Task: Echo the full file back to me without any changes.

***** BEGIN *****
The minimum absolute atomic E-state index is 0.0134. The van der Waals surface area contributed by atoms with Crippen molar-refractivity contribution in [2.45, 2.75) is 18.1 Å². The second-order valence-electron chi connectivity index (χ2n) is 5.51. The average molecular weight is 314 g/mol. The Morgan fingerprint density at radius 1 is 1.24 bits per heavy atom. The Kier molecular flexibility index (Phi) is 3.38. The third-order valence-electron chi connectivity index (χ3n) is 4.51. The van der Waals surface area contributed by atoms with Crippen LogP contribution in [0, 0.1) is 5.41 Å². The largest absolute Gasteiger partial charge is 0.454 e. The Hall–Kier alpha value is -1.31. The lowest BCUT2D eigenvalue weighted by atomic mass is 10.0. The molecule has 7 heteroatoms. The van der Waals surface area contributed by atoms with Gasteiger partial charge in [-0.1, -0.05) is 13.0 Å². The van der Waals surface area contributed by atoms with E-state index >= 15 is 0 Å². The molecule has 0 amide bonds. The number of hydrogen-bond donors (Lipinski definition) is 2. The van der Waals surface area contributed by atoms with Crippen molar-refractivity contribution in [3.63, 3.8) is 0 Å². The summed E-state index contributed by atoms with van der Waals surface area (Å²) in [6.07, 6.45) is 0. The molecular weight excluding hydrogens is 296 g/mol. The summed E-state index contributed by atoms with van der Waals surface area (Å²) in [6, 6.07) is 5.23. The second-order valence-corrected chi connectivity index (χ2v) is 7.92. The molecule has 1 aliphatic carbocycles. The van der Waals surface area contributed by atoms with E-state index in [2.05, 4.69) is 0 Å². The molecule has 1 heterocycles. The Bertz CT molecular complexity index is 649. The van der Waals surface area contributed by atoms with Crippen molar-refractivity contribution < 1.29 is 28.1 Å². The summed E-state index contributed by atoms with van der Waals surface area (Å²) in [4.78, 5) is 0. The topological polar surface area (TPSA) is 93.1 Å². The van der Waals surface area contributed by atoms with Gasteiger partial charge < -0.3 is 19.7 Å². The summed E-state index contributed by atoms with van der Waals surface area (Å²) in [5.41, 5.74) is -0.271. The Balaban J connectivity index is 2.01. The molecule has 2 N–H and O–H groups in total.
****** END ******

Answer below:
The minimum absolute atomic E-state index is 0.0134. The van der Waals surface area contributed by atoms with Crippen molar-refractivity contribution in [2.45, 2.75) is 18.1 Å². The second-order valence-electron chi connectivity index (χ2n) is 5.51. The average molecular weight is 314 g/mol. The Morgan fingerprint density at radius 1 is 1.24 bits per heavy atom. The Kier molecular flexibility index (Phi) is 3.38. The third-order valence-electron chi connectivity index (χ3n) is 4.51. The van der Waals surface area contributed by atoms with Crippen LogP contribution in [0, 0.1) is 5.41 Å². The largest absolute Gasteiger partial charge is 0.454 e. The Hall–Kier alpha value is -1.31. The lowest BCUT2D eigenvalue weighted by atomic mass is 10.0. The molecule has 7 heteroatoms. The van der Waals surface area contributed by atoms with Gasteiger partial charge in [-0.1, -0.05) is 13.0 Å². The van der Waals surface area contributed by atoms with E-state index >= 15 is 0 Å². The molecule has 0 amide bonds. The number of hydrogen-bond donors (Lipinski definition) is 2. The van der Waals surface area contributed by atoms with Crippen molar-refractivity contribution in [3.63, 3.8) is 0 Å². The summed E-state index contributed by atoms with van der Waals surface area (Å²) in [6.07, 6.45) is 0. The molecular weight excluding hydrogens is 296 g/mol. The summed E-state index contributed by atoms with van der Waals surface area (Å²) in [6, 6.07) is 5.23. The second-order valence-corrected chi connectivity index (χ2v) is 7.92. The molecule has 1 aliphatic carbocycles. The van der Waals surface area contributed by atoms with E-state index in [2.05, 4.69) is 0 Å². The molecule has 1 heterocycles. The Bertz CT molecular complexity index is 649. The van der Waals surface area contributed by atoms with Crippen molar-refractivity contribution < 1.29 is 28.1 Å². The summed E-state index contributed by atoms with van der Waals surface area (Å²) in [4.78, 5) is 0. The topological polar surface area (TPSA) is 93.1 Å². The van der Waals surface area contributed by atoms with Gasteiger partial charge < -0.3 is 19.7 Å². The summed E-state index contributed by atoms with van der Waals surface area (Å²) in [5.41, 5.74) is -0.271. The Balaban J connectivity index is 2.01. The molecule has 2 N–H and O–H groups in total.